Herman Eugene Talmadge (August 9, 1913 - March 21, 2002) was an American politician who served as Governor of the U.S. state of Georgia briefly in 1947 and again from 1948 to 1955, and as a U.S. Senator from 1957 until 1981.
Talmadge was born in Telfair County, Georgia, the only son of Eugene Talmadge, who served as Governor of Georgia during much of the 1930s and '40s. He earned a law degree from the University of Georgia in 1936, where he had been a member of the Demosthenian Literary Society and Sigma Nu fraternity.
The younger Talmadge saw combat in the United States Navy during World War II. On his return from the South Pacific as a lieutenant commander, Herman ran his father's successful campaign for governor in 1946. Supporters of Eugene Talmadge were unsure of Eugene's chances of surviving until he was sworn in, so they did some research into the state constitution and found that if Eugene died, the Georgia state legislature would choose between the second and third place finishers. Talmadge was running unopposed, so they got write-in votes for Herman as insurance. And in December 1946, Eugene Talmadge died.
The Talmadge supporters stopped a challenge from the new Lieutenant Governor, Melvin E. Thompson. Thompson claimed that he should succeed Talmadge. The Georgia legislature elected Herman to become Governor. Thompson appealed to the State supreme court. Meanwhile, Governor Ellis Arnall refused to turn over power due to the uncertainty of who the next Governor would be. So on January 15th, 1947, both men served in the state Capitol as Governor. The next day, Talmadge took control of the Governor's office and had the locks changed. Arnall soon gave up his claim and supported Thompson's claim.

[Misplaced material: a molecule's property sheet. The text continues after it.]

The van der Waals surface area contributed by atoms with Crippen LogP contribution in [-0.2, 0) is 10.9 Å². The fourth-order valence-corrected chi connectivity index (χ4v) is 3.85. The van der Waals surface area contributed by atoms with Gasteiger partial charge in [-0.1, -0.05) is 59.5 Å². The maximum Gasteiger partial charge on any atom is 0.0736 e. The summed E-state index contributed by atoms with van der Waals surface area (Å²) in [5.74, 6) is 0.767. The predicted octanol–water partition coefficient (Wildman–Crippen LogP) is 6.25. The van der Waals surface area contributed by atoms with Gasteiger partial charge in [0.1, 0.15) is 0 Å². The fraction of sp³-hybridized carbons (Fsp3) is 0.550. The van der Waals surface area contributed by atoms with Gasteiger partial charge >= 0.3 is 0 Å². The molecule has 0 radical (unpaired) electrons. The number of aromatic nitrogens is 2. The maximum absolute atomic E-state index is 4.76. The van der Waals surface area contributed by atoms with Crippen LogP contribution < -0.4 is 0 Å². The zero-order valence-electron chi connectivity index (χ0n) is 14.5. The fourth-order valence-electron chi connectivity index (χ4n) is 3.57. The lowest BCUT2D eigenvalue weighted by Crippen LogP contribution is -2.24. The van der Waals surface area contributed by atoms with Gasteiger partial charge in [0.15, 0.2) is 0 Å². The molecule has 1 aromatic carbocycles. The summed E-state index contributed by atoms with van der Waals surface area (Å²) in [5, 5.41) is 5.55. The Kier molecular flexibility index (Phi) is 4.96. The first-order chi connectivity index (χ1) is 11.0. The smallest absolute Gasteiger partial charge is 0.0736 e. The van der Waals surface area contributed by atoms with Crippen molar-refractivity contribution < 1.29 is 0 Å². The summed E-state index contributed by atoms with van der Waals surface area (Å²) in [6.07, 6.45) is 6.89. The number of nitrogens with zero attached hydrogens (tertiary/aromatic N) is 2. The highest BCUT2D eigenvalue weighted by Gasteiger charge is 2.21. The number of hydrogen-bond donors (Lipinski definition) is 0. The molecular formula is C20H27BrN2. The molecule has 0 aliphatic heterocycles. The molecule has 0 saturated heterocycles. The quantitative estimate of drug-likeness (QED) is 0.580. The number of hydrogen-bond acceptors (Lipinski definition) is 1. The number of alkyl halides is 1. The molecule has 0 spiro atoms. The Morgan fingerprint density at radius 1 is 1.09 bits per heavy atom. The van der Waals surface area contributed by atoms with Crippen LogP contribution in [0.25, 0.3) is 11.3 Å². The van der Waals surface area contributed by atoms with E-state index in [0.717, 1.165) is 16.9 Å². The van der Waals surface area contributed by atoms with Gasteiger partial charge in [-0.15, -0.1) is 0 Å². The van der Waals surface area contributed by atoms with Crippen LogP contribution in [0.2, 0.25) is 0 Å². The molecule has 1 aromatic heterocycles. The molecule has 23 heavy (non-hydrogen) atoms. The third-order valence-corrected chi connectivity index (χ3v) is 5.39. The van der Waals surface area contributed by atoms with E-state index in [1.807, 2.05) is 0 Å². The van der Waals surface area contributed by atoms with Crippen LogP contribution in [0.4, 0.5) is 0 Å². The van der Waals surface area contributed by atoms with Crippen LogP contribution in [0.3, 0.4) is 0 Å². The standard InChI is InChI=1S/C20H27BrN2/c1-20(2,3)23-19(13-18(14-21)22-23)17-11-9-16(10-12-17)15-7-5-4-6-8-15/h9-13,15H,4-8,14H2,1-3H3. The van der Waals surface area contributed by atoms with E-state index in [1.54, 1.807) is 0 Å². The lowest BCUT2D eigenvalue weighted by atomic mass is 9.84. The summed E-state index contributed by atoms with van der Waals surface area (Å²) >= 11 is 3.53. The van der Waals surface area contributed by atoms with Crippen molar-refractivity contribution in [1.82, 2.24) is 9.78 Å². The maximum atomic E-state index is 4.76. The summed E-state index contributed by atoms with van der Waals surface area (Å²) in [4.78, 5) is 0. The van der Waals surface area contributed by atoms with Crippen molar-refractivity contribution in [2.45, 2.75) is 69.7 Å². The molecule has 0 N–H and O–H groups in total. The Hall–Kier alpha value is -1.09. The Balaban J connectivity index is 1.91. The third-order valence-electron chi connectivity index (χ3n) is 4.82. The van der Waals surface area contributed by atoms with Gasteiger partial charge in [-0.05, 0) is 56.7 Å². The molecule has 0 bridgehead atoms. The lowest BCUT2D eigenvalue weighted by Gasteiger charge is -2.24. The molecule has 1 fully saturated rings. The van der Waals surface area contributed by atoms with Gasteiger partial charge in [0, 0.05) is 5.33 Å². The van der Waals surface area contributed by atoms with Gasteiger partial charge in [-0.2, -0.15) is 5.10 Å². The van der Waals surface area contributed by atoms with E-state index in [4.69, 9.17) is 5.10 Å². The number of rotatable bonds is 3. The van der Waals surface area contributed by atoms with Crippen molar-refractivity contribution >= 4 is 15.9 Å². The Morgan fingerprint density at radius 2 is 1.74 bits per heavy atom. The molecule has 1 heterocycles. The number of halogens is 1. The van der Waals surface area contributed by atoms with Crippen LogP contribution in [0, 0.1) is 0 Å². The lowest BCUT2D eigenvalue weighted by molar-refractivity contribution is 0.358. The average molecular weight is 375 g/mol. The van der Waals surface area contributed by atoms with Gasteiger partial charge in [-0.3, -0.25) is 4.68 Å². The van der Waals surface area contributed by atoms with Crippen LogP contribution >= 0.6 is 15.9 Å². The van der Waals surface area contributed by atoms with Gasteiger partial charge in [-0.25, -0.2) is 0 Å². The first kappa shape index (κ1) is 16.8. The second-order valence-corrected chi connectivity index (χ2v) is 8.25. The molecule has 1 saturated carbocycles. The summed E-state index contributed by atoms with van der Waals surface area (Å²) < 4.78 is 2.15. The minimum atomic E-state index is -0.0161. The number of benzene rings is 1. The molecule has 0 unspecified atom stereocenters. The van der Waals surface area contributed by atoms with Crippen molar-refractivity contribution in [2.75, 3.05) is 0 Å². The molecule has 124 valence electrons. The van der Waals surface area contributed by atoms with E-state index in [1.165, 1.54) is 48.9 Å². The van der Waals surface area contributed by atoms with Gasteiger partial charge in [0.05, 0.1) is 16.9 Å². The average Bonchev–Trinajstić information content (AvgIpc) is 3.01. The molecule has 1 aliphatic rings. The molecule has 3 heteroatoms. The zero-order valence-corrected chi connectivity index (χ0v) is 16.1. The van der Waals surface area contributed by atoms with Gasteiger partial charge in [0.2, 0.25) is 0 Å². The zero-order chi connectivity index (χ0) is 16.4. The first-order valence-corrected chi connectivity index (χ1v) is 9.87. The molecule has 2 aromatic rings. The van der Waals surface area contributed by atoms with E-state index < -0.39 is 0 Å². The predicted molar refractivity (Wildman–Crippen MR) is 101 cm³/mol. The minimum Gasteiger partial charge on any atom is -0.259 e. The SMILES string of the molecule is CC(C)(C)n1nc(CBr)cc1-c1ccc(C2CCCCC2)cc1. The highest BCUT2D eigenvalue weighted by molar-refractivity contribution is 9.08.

But soon afterwards, the Georgia Supreme Court ruled that the legislature had violated the State Constitution by electing Herman governor and that Thompson was the legitimate Governor of Georgia. Talmadge soon gave in to the court decision and prepared for the special election in 1948.
Herman defeated Governor Thompson in 1948 and he was elected to a full term in 1950. Talmadge encouraged industry to move into Georgia and he was a staunch supporter of segregation.
Talmadge was unable to seek another full term as Governor in 1954. Instead, he chose to run for the United States Senate in 1956. Talmadge remained a foe of civil rights legislation as a Senator. He also sponsored bills to help farmers, an important constituency. He served on the Senate Watergate Committee.
On 11 October 1979, he was censured by the Senate by a vote of 81-15 for "improper financial conduct" between 1973 and 1978, for accepting reimbursements of $43,435.83 for official expenses not incurred, and for improper reporting of campaign expenditures.
He also went though a divorce and a tough primary challenge from Zell Miller in 1980. Talmadge defeated Miller but lost to Mack Mattingly in the general election, making Mattingly the first Republican to represent Georgia in the Senate since Reconstruction.
After his defeat, Talmadge retired to his home and died there at the age of 88.